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Biography of Charles Dadant (1817-1902) …
Mr. Charles Dadant was born May 22, 1817, at Vaux-Sous-Aubigny, in the golden hills of Burgundy, France. After his education in the College of Langres, he went into the mercantile business in that city, but ill-success induced him to remove to America. He settled in Hamilton, Illinois, in 1863, and found a profitable occupation in bee-culture, which in his hands yielded marvelous results. He soon became noted as one of the leading apiarists of the world.
After a few years of trial he made a trip to Italy, in 1873, to import the bees of that country to America. Though at first unsuccessful, he persisted in his efforts and finally achieved great success. He was the first to lay down rules for the safe transportation of queen bees across the sea, which is now a matter of daily occurrence.
Later on, in partnership with his son C. P. Dadant, he undertook the manufacture of comb foundation which has been continued by the firm, together with the management of several large apiaries, run almost exclusively for the production of extracted honey.
Although well versed in the English language which he had mastered at the age of forty-six, with the help of a pocket dictionary, Mr. Dadant was never able to speak it fluently and many of the readers of his numerous writings were astonished when meeting him to find that he could converse with difficulty. His writings were not confined to American publications, for in 1870 he began writing for European bee-journals and continued to do so until his methods were adopted, especially in Switzerland, France and Italy, where the hive which he recommended is now known under his name. For twenty years he was a regular contributor to the Revue Internationale D’Api-culture, and the result has been that there is probably not another bee-writer whose name is so thoroughly known, the world over. Mr. Dadant has been made an honorary member of more than twenty bee-keepers associations throughout the world and his death which occurred July 16, 1902, was lamented by every bee publication on both continents.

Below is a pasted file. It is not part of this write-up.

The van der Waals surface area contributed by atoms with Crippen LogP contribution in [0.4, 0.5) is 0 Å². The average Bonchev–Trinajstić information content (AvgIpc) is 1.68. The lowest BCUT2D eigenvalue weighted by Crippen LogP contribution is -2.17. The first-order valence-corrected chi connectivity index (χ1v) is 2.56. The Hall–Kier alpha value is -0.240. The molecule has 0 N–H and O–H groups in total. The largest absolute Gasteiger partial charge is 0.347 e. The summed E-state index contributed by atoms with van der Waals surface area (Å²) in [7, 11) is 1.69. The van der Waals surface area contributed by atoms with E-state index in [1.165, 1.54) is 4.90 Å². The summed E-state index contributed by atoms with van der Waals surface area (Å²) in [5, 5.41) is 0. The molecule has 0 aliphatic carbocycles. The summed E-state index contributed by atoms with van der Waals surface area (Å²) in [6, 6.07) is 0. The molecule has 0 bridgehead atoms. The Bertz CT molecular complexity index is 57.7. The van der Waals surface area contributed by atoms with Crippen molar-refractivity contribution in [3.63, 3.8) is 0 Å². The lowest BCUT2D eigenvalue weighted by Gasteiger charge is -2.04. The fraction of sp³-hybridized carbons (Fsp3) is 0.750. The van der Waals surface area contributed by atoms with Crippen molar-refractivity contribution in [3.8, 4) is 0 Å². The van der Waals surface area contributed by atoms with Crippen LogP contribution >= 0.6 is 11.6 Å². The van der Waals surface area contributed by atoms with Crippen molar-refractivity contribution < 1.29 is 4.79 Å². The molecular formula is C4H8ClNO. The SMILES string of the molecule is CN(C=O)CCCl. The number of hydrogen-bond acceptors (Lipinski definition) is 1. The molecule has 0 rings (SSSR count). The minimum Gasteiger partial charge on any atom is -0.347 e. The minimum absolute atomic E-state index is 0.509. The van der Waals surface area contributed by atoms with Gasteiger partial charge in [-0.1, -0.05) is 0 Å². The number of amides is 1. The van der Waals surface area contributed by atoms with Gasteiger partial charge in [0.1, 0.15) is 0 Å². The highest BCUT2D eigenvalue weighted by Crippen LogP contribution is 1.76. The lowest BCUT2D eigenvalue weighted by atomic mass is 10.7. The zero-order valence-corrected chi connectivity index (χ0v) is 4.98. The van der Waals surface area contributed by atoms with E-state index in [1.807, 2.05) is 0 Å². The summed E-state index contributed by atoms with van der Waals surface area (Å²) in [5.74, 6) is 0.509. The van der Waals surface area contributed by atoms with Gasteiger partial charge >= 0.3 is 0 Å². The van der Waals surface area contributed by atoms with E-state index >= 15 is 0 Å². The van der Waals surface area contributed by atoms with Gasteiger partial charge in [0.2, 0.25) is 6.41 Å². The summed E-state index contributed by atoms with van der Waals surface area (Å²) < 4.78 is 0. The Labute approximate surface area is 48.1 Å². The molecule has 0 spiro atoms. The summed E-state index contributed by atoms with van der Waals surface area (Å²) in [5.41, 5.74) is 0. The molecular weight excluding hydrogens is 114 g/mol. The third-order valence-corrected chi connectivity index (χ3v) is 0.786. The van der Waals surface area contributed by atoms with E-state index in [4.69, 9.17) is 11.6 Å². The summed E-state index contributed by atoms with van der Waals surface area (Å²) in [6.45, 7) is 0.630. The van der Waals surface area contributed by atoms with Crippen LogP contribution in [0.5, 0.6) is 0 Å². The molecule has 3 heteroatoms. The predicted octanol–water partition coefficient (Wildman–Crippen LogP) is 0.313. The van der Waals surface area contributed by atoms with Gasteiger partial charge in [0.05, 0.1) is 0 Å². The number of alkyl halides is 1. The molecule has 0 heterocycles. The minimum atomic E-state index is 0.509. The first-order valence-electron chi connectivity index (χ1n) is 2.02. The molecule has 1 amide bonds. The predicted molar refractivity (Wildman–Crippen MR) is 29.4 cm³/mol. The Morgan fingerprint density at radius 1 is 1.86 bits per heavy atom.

Mr. Dadant was a congenial man, and a philosopher. He retained his cheerfulness of spirit to his last day.
In addition to his supervision of the revision of this book, he was the author of a small treatise of bees, “Petit Cours d’ Apiculture Pratique.” He also published in connection with his son a pamphlet on “Extracted honey,” Revised into the French Language was also undertaken by their united effort. This book has since been translated into the Russian language.
Source: (1905) Langstroth on the Hive and Honey Bee
Author: Lorenzo Lorraine Langstroth, Charles Dadant, Camille Pierre Dadant
Source: Langstroth on the Hive and the Honey Bee, Eighth Ed., Edited, Enlarged and Completed by Chas. Dadant and Son, 1905.